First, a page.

25 September 2017

Botswana Makes Progress in HIV Prevention

Gaborone — Since the launching of the Treat All Strategy by President Lt Gen. Dr Seretse Khama Ian Khama in June 2016, Botswana is steadily making strides towards the achievement of the Joint United Nations Programme on (HIV/AIDS UNAIDS) targets.

Speaking at a high level side event organised by UNAIDS under the topic: Fast Track: Quickening the Pace of Action to End AIDS in New York, United States of America recently, Vice President, Mr Mokgweetsi Masisi said Botswana supported global efforts to reduce new HIV infections by 2020.

The UNAIDS 90-90-90 initiative aims to achieve three targets by 2020.

That 90 per cent of all people living with HIV being diagnosed or aware of their status; 90 per cent of all people living with HIV being on antiretroviral therapy and 90 per cent of those on antiretroviral therapy achieving fully suppressed viral load.

"I am delighted to state that Botswana has made some good progress towards achievement of the above targets.

As a country we embarked on a Treat-all Strategy in order to achieve epidemic control and reduce AIDS related morbidity, especially that of TB and cancers," Mr Masisi said.

He said that it galvanised action towards the 90-90-90 targets, adding that indications were that Botswana could be able to surpass them by 2020. Mr Masisi said since the introduction of routine HIV testing and counselling in 2004, supported by the establishment of voluntary counselling and testing centres in parts of the country, the country has improved the HIV testing rate.

"Similarly, access to antiretroviral therapy is high because Botswana has over 600 health facilities countrywide that offer ARVs free of charge which has eliminated the waiting list," Mr Masisi said.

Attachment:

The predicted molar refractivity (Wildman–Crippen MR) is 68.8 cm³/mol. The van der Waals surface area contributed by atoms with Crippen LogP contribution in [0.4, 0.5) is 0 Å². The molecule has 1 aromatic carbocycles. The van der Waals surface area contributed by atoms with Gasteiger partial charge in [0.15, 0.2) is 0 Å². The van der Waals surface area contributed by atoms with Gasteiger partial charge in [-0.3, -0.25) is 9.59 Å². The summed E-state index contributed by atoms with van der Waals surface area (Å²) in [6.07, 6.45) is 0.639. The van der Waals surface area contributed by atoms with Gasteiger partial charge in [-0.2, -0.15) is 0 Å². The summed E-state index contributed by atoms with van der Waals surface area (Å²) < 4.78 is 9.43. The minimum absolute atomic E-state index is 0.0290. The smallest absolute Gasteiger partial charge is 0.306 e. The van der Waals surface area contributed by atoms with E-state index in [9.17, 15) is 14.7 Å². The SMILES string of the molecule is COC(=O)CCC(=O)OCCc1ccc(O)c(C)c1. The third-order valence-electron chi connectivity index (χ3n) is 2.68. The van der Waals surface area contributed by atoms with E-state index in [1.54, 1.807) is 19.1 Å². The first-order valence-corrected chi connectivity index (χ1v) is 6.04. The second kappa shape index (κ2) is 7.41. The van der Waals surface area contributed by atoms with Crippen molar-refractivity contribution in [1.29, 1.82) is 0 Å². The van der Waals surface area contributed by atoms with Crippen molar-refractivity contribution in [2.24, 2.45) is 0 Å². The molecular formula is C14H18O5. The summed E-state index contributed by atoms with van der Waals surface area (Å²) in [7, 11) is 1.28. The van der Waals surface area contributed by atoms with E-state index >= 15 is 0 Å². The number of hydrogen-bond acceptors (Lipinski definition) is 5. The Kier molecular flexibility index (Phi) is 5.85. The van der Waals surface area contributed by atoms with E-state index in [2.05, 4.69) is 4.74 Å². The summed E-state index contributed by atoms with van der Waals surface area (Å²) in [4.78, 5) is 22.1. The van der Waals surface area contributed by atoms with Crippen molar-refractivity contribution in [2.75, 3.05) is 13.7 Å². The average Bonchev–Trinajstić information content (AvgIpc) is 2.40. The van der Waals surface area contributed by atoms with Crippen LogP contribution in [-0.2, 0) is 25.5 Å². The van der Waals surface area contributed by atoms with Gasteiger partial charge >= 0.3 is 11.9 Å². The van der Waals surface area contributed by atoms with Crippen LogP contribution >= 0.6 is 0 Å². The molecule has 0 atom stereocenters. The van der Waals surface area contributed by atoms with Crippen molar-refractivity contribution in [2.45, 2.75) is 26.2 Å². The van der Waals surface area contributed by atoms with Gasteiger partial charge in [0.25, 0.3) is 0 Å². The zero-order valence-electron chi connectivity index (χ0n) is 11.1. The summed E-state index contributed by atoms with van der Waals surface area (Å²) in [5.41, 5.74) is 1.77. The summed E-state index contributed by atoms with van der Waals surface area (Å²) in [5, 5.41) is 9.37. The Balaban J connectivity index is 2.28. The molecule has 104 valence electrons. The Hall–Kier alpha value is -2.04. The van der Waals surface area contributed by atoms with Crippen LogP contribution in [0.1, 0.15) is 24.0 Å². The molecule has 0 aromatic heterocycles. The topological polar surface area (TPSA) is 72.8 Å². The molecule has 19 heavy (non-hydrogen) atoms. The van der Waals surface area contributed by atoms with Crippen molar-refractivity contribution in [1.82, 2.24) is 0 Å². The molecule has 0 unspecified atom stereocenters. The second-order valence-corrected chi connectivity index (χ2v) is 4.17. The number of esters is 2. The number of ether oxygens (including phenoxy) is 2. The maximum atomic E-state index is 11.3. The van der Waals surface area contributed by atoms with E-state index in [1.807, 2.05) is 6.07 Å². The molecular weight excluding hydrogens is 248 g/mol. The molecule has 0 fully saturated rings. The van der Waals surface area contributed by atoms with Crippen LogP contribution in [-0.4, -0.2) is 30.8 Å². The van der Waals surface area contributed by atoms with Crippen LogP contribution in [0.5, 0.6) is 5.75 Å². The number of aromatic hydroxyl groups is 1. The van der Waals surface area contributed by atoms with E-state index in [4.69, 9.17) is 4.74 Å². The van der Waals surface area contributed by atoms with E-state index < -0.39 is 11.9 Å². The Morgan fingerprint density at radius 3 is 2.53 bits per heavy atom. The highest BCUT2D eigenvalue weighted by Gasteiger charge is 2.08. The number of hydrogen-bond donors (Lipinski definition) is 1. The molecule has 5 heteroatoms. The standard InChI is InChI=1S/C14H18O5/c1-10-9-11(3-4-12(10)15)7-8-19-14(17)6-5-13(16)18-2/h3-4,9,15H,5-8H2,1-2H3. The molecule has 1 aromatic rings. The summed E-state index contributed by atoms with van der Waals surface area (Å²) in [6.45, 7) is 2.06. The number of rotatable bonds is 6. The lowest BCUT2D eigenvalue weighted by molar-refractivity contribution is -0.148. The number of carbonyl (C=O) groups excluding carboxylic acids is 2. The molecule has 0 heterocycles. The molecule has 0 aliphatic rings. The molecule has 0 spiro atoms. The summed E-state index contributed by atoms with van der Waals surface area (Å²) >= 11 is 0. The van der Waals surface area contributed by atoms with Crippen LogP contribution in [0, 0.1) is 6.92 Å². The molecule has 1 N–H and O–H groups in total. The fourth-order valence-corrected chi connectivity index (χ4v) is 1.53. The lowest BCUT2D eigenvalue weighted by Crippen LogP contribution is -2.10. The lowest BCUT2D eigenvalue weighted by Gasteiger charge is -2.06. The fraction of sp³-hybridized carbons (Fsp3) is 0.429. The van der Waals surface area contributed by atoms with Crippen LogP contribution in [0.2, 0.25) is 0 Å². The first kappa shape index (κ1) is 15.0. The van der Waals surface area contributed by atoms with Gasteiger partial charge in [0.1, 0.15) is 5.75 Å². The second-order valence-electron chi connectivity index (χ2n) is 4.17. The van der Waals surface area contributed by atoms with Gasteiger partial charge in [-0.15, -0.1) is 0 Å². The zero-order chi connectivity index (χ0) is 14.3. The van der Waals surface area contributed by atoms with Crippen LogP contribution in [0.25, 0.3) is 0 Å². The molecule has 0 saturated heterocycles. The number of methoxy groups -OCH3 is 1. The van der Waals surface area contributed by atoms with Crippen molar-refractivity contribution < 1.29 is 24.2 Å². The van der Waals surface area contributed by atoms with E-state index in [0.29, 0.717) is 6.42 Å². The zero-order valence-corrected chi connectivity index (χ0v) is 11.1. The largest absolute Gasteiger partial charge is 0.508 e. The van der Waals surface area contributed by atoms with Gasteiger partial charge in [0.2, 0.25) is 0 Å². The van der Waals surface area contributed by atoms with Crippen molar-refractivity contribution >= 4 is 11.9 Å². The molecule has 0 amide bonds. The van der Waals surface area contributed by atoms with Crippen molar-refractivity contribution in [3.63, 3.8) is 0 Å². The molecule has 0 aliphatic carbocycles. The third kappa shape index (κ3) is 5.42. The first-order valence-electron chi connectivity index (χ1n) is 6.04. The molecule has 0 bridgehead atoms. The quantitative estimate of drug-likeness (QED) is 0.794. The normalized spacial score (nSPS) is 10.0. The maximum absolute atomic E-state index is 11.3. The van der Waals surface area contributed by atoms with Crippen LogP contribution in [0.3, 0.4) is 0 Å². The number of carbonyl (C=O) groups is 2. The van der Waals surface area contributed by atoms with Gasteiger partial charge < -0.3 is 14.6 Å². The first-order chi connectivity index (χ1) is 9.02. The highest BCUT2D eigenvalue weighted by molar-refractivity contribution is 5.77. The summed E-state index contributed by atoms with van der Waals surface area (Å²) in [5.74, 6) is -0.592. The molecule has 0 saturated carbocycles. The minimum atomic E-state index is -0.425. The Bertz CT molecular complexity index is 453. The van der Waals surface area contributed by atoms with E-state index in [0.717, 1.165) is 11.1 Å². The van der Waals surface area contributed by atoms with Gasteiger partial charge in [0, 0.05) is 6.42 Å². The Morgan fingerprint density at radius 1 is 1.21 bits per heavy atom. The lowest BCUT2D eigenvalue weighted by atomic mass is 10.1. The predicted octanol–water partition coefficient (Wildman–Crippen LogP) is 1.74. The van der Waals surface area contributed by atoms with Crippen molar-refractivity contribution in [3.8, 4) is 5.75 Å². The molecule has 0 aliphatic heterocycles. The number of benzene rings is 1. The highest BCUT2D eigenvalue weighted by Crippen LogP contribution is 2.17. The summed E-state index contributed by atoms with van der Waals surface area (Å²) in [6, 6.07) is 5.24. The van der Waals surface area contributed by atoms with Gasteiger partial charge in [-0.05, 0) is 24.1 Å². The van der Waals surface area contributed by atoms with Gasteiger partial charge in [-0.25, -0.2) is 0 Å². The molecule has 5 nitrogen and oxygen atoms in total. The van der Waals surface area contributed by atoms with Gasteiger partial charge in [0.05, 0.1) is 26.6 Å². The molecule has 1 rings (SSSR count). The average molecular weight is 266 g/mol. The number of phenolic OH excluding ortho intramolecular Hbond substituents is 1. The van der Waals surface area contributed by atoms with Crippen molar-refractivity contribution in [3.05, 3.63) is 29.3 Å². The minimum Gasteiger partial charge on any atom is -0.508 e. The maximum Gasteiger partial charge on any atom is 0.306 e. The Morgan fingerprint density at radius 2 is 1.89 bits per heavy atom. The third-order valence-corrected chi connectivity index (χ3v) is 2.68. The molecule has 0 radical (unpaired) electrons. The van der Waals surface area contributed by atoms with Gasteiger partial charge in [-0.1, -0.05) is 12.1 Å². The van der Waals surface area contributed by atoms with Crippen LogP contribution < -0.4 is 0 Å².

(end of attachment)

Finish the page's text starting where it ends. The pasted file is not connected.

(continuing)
The Vice President also informed his audience that the introduction of the free antiretroviral programme in 2001, which was the first in Africa, had significantly reduced AIDS-related deaths in Botswana.

He also noted that the Prevention of Mother-To-Child Transmission (PMTCT) had notably reduced the number of babies born HIV positive; with 98 per cent of HIV positive mothers giving birth to HIV free babies.

But Mr Masisi acknowledged the challenges still faced by the country such as new infections only slightly dropping from 13 000 in 2010 to 10 000 in 2016, with key population groups such as adolescent girls and young women carrying more than double the new HIV infections.

"Government and other stakeholders are adopting a fast track approach to step up and revitilise HIV prevention through 'game changing' strategies that will bring the epidemic under control.

These included targeted programmes for adolescent girls and young women and their male sexual partners, voluntary male circumcision and comprehensive condoms programming," Mr Masisi said.

Source : BOPA

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